Rock magnetic identification and geochemical process models of greigite formation in Quaternary marine sediments from the Gulf of Mexico (IODP Hole U1319A)

Yanzhe Fu, Tilo von Dobeneck*, Christine Franke, David Heslop, Sabine Kasten

*Corresponding author for this work

Research output: Contribution to journalArticlepeer-review

94 Citations (Scopus)

Abstract

A 160 m mostly turbiditic late Pleistocene sediment sequence (IODP Expedition 308, Hole U1319A) from the Brazos-Trinity intraslope basin system off Texas was investigated with paleo- and rock magnetic methods. Numerous layers depleted in iron oxides and enriched by the ferrimagnetic iron-sulfide mineral greigite (Fe3S4) were detected by diagnostic magnetic properties. From the distribution of these layers, their stratigraphic context and the present geochemical zonation, we develop two conceptual reaction models of greigite formation in non-steady depositional environments. The "sulfidization model" predicts single or twin greigite layers by incomplete transformation of iron monosulfides with polysulfides around the sulfate methane transition (SMT). The "oxidation model" explains greigite formation by partial oxidation of iron monosulfides near the iron redox boundary during periods of downward shifting oxidation fronts. The stratigraphic record provides evidence that both these greigite formation processes act here at typical depths of about 12-14 mbsf and 3-4 mbsf. Numerous "fossil" greigite layers most likely preserved by rapid upward shifts of the redox zonation denote past SMT and sea floor positions characterized by stagnant hemipelagic sedimentation conditions. Six diagenetic stages from a pristine magnetite-dominated to a fully greigite-dominated magnetic mineralogy were differentiated by combination of various hysteresis and remanence parameters.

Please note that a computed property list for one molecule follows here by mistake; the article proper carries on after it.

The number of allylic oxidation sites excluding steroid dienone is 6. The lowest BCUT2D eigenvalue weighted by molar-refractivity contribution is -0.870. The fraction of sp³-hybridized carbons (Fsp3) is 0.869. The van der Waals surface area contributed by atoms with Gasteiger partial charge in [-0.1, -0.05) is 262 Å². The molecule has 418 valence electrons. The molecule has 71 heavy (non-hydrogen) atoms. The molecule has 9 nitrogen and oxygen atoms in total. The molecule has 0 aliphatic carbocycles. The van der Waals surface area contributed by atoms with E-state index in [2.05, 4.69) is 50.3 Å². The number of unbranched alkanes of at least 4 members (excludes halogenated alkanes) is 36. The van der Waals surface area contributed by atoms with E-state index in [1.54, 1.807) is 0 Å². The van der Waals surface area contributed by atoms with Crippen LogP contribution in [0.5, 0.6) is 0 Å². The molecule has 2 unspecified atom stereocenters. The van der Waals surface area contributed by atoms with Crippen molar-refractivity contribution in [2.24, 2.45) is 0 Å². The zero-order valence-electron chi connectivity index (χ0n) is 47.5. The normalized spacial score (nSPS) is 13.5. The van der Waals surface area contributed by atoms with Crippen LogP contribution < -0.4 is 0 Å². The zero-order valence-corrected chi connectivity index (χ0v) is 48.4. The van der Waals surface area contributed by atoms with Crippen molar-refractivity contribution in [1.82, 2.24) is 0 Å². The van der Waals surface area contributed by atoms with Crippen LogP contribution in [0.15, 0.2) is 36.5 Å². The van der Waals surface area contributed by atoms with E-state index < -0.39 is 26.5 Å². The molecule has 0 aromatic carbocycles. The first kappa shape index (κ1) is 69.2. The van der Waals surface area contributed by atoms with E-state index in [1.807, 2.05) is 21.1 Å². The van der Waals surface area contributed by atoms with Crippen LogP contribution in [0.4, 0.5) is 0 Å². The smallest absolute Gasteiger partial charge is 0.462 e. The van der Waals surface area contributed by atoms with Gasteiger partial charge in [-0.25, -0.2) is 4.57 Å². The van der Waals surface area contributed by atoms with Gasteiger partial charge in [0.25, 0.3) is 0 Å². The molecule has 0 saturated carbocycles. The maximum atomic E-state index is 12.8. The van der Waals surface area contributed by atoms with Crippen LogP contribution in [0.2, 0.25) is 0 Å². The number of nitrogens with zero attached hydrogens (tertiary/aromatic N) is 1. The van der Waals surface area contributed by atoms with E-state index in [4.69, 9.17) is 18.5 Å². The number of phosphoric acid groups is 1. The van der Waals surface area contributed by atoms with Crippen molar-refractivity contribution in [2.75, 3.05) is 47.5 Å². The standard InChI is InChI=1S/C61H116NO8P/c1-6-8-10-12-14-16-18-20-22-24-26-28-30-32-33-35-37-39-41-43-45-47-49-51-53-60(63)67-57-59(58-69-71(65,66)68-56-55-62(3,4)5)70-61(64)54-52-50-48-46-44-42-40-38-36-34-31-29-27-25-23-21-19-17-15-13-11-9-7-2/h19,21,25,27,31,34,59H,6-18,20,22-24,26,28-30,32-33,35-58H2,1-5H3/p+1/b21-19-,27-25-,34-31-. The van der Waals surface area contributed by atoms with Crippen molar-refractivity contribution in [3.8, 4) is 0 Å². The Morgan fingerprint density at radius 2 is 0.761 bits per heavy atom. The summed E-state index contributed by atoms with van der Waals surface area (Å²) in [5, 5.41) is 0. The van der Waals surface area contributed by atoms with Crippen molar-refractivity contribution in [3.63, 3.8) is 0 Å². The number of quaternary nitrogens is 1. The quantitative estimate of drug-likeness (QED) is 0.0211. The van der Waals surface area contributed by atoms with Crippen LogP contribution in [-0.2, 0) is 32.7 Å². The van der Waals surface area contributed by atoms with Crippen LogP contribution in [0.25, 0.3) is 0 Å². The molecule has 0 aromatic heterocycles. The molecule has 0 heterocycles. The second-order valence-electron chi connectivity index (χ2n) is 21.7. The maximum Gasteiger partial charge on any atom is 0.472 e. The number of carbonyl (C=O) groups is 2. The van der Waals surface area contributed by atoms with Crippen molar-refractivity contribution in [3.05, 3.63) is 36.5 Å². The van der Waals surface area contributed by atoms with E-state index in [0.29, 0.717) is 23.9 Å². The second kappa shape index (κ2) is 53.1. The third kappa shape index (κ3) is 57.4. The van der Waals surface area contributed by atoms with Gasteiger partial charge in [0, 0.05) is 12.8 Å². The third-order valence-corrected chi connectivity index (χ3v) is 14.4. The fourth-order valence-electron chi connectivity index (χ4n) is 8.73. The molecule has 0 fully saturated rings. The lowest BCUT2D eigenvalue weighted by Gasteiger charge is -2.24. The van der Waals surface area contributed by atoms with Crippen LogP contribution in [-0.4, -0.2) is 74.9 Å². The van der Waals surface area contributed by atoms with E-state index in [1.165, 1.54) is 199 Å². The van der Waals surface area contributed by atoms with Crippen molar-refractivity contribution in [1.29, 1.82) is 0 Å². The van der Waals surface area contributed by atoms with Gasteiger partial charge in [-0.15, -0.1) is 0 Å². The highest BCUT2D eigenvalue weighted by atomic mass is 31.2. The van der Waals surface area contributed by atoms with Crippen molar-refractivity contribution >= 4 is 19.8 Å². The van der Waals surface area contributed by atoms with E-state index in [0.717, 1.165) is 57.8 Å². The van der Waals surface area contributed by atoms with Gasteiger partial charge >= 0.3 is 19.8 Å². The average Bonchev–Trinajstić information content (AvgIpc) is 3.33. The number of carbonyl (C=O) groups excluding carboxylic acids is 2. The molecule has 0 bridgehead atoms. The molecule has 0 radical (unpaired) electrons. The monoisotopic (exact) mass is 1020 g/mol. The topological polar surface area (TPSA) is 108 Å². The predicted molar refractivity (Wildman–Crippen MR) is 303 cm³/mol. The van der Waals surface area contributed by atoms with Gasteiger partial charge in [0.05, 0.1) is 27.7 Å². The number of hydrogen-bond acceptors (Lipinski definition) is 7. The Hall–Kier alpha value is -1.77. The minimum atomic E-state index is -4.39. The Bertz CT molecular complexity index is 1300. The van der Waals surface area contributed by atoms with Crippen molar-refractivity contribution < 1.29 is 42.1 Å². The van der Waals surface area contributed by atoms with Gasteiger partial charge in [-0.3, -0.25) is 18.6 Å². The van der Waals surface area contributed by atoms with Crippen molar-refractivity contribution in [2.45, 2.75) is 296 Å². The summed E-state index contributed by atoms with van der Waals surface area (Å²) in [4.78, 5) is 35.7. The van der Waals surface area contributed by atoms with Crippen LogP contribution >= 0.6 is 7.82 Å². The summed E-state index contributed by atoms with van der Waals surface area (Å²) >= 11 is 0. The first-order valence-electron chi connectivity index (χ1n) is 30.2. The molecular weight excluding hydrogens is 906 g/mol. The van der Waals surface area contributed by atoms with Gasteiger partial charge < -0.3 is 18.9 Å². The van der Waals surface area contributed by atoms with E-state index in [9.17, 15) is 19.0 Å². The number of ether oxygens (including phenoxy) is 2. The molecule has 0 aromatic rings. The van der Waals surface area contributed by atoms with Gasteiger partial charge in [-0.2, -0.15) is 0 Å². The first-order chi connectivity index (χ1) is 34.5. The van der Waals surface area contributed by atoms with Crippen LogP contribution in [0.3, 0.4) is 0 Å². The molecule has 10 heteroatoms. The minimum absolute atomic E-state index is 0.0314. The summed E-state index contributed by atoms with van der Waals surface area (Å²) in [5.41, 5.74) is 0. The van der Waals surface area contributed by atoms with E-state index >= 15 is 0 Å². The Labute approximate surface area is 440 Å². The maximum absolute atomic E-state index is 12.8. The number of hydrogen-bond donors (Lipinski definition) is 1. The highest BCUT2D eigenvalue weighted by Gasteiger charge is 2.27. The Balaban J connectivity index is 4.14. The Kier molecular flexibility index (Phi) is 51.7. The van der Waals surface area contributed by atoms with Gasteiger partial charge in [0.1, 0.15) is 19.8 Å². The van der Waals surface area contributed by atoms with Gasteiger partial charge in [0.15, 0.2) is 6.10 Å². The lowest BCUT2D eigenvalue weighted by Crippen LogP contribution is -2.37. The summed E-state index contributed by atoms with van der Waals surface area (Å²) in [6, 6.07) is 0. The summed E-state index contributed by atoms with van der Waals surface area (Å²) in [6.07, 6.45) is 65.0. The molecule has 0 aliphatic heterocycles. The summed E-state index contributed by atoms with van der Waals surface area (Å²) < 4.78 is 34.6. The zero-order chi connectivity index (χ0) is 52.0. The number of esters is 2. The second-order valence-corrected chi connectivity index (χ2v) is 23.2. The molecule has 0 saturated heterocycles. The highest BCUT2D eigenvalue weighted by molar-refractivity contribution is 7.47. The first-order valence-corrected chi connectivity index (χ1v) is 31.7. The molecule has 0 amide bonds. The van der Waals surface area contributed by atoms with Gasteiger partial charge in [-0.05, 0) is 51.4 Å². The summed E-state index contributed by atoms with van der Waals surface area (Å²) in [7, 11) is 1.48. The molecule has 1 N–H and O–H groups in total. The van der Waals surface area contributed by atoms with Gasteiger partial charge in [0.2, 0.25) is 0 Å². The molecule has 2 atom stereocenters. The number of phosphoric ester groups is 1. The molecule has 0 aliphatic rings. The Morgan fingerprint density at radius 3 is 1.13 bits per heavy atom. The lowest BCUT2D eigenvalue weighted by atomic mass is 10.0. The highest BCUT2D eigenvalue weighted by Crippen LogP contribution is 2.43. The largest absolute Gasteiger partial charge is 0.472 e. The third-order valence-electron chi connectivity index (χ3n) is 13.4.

Original languageEnglish
Pages (from-to)233-245
Number of pages13
JournalEarth and Planetary Science Letters
Volume275
Issue number3-4
DOIs
Publication statusPublished - 15 Nov 2008
Externally publishedYes

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